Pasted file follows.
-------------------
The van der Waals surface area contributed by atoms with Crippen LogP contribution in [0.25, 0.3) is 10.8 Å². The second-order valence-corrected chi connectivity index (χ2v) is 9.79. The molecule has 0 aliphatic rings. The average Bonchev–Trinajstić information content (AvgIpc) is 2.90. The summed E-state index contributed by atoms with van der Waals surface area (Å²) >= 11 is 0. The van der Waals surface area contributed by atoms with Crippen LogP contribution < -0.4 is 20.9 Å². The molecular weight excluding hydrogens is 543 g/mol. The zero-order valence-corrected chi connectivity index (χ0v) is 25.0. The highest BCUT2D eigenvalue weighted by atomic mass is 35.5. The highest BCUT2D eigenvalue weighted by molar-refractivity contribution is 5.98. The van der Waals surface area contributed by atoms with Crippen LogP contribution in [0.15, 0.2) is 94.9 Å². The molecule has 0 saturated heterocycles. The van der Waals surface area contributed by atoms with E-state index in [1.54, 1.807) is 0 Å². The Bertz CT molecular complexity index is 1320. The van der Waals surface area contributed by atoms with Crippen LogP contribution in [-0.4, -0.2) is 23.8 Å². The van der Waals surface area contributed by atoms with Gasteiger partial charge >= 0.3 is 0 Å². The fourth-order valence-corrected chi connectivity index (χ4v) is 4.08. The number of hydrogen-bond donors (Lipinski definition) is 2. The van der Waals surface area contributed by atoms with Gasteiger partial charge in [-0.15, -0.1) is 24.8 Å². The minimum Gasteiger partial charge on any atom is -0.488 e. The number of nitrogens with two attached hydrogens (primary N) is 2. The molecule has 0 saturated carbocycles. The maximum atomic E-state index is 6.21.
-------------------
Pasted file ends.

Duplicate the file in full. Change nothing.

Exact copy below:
The van der Waals surface area contributed by atoms with Crippen LogP contribution in [0.25, 0.3) is 10.8 Å². The second-order valence-corrected chi connectivity index (χ2v) is 9.79. The molecule has 0 aliphatic rings. The average Bonchev–Trinajstić information content (AvgIpc) is 2.90. The summed E-state index contributed by atoms with van der Waals surface area (Å²) >= 11 is 0. The van der Waals surface area contributed by atoms with Crippen LogP contribution < -0.4 is 20.9 Å². The molecular weight excluding hydrogens is 543 g/mol. The zero-order valence-corrected chi connectivity index (χ0v) is 25.0. The highest BCUT2D eigenvalue weighted by atomic mass is 35.5. The highest BCUT2D eigenvalue weighted by molar-refractivity contribution is 5.98. The van der Waals surface area contributed by atoms with Crippen LogP contribution in [0.15, 0.2) is 94.9 Å². The molecule has 0 saturated heterocycles. The van der Waals surface area contributed by atoms with E-state index in [1.54, 1.807) is 0 Å². The Bertz CT molecular complexity index is 1320. The van der Waals surface area contributed by atoms with Crippen LogP contribution in [-0.4, -0.2) is 23.8 Å². The van der Waals surface area contributed by atoms with Gasteiger partial charge >= 0.3 is 0 Å². The fourth-order valence-corrected chi connectivity index (χ4v) is 4.08. The number of hydrogen-bond donors (Lipinski definition) is 2. The van der Waals surface area contributed by atoms with Gasteiger partial charge in [-0.15, -0.1) is 24.8 Å². The minimum Gasteiger partial charge on any atom is -0.488 e. The number of nitrogens with two attached hydrogens (primary N) is 2. The molecule has 0 saturated carbocycles. The maximum atomic E-state index is 6.21.